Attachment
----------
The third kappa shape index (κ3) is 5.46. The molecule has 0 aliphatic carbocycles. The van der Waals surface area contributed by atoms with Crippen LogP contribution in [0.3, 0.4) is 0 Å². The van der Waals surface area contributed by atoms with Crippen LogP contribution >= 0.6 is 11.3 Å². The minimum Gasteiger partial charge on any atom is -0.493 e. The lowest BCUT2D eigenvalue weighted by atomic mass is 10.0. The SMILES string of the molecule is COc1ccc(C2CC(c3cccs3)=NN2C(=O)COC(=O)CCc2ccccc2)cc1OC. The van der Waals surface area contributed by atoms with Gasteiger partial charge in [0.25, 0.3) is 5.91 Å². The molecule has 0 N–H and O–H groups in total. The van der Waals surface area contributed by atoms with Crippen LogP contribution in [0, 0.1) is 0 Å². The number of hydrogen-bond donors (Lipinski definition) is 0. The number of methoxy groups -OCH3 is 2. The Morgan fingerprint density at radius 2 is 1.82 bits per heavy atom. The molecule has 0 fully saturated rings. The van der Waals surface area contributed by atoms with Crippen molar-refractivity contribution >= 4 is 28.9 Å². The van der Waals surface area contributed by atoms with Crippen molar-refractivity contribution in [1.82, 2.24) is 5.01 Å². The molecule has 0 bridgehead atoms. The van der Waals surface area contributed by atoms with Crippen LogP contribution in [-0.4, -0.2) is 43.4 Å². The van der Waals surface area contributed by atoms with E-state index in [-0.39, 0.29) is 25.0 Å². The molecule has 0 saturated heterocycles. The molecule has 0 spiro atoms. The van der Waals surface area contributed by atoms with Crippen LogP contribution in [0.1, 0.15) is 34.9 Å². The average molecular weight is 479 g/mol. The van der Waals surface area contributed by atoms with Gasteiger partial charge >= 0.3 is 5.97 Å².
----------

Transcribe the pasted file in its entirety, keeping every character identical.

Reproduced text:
The third kappa shape index (κ3) is 5.46. The molecule has 0 aliphatic carbocycles. The van der Waals surface area contributed by atoms with Crippen LogP contribution in [0.3, 0.4) is 0 Å². The van der Waals surface area contributed by atoms with Crippen LogP contribution >= 0.6 is 11.3 Å². The minimum Gasteiger partial charge on any atom is -0.493 e. The lowest BCUT2D eigenvalue weighted by atomic mass is 10.0. The SMILES string of the molecule is COc1ccc(C2CC(c3cccs3)=NN2C(=O)COC(=O)CCc2ccccc2)cc1OC. The van der Waals surface area contributed by atoms with Gasteiger partial charge in [0.25, 0.3) is 5.91 Å². The molecule has 0 N–H and O–H groups in total. The van der Waals surface area contributed by atoms with Crippen LogP contribution in [0, 0.1) is 0 Å². The number of hydrogen-bond donors (Lipinski definition) is 0. The number of methoxy groups -OCH3 is 2. The Morgan fingerprint density at radius 2 is 1.82 bits per heavy atom. The molecule has 0 fully saturated rings. The van der Waals surface area contributed by atoms with Crippen molar-refractivity contribution >= 4 is 28.9 Å². The van der Waals surface area contributed by atoms with Crippen molar-refractivity contribution in [1.82, 2.24) is 5.01 Å². The molecule has 0 bridgehead atoms. The van der Waals surface area contributed by atoms with Crippen LogP contribution in [-0.4, -0.2) is 43.4 Å². The van der Waals surface area contributed by atoms with E-state index in [-0.39, 0.29) is 25.0 Å². The molecule has 0 saturated heterocycles. The molecule has 0 spiro atoms. The van der Waals surface area contributed by atoms with Crippen LogP contribution in [0.1, 0.15) is 34.9 Å². The average molecular weight is 479 g/mol. The van der Waals surface area contributed by atoms with Gasteiger partial charge >= 0.3 is 5.97 Å².